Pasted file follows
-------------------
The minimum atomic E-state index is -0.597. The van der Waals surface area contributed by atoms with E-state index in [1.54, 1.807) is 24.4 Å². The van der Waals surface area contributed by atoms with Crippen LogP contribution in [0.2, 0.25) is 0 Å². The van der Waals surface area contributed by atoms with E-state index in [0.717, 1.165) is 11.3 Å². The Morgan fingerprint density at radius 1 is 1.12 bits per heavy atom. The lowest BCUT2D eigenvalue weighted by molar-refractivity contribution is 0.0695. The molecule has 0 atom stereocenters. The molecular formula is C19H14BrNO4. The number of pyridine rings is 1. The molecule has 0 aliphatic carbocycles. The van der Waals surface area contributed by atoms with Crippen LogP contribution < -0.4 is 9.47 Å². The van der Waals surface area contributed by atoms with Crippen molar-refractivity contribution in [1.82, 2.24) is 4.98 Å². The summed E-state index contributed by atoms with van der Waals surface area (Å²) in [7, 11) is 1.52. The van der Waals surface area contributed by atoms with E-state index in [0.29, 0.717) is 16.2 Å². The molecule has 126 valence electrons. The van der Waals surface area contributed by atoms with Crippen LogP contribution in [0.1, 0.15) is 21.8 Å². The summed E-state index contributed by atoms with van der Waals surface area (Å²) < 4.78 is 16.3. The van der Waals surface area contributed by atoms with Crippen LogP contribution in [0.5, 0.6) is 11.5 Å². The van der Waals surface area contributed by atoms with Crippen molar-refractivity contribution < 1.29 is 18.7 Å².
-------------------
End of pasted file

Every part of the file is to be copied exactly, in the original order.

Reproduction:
The minimum atomic E-state index is -0.597. The van der Waals surface area contributed by atoms with E-state index in [1.54, 1.807) is 24.4 Å². The van der Waals surface area contributed by atoms with Crippen LogP contribution in [0.2, 0.25) is 0 Å². The van der Waals surface area contributed by atoms with E-state index in [0.717, 1.165) is 11.3 Å². The Morgan fingerprint density at radius 1 is 1.12 bits per heavy atom. The lowest BCUT2D eigenvalue weighted by molar-refractivity contribution is 0.0695. The molecule has 0 atom stereocenters. The molecular formula is C19H14BrNO4. The number of pyridine rings is 1. The molecule has 0 aliphatic carbocycles. The van der Waals surface area contributed by atoms with Crippen LogP contribution < -0.4 is 9.47 Å². The van der Waals surface area contributed by atoms with Crippen molar-refractivity contribution in [1.82, 2.24) is 4.98 Å². The summed E-state index contributed by atoms with van der Waals surface area (Å²) in [7, 11) is 1.52. The van der Waals surface area contributed by atoms with E-state index in [0.29, 0.717) is 16.2 Å². The molecule has 126 valence electrons. The van der Waals surface area contributed by atoms with Crippen LogP contribution in [0.1, 0.15) is 21.8 Å². The summed E-state index contributed by atoms with van der Waals surface area (Å²) < 4.78 is 16.3. The van der Waals surface area contributed by atoms with Crippen LogP contribution in [0.5, 0.6) is 11.5 Å². The van der Waals surface area contributed by atoms with Crippen molar-refractivity contribution < 1.29 is 18.7 Å².